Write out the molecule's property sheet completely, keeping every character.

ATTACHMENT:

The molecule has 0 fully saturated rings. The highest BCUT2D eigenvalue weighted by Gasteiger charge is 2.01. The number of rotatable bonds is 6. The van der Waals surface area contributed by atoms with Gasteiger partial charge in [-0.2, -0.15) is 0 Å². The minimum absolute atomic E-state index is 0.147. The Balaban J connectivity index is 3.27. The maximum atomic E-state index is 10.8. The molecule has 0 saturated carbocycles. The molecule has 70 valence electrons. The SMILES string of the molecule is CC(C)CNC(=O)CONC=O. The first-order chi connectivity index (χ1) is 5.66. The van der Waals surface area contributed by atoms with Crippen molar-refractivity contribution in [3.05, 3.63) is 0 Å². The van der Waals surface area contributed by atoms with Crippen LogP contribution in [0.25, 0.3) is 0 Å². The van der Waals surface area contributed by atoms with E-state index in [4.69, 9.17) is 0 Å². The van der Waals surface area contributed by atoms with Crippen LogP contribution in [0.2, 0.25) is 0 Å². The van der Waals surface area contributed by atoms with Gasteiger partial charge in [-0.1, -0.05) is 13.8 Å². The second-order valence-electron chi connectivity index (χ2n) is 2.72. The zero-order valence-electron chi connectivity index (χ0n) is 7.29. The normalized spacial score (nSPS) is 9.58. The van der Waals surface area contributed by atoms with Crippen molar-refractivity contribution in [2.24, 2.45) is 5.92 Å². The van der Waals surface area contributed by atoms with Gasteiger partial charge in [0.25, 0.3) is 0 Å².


The molecule has 0 fully saturated rings. The highest BCUT2D eigenvalue weighted by Gasteiger charge is 2.01. The number of rotatable bonds is 6. The van der Waals surface area contributed by atoms with Gasteiger partial charge in [-0.2, -0.15) is 0 Å². The minimum absolute atomic E-state index is 0.147. The Balaban J connectivity index is 3.27. The maximum atomic E-state index is 10.8. The molecule has 0 saturated carbocycles. The molecule has 70 valence electrons. The SMILES string of the molecule is CC(C)CNC(=O)CONC=O. The first-order chi connectivity index (χ1) is 5.66. The van der Waals surface area contributed by atoms with Crippen molar-refractivity contribution in [3.05, 3.63) is 0 Å². The van der Waals surface area contributed by atoms with Crippen LogP contribution in [0.25, 0.3) is 0 Å². The van der Waals surface area contributed by atoms with E-state index in [4.69, 9.17) is 0 Å². The van der Waals surface area contributed by atoms with Crippen LogP contribution in [0.2, 0.25) is 0 Å². The van der Waals surface area contributed by atoms with Gasteiger partial charge in [-0.1, -0.05) is 13.8 Å². The second-order valence-electron chi connectivity index (χ2n) is 2.72. The zero-order valence-electron chi connectivity index (χ0n) is 7.29. The normalized spacial score (nSPS) is 9.58. The van der Waals surface area contributed by atoms with Crippen molar-refractivity contribution in [2.24, 2.45) is 5.92 Å². The van der Waals surface area contributed by atoms with Gasteiger partial charge in [0.25, 0.3) is 0 Å².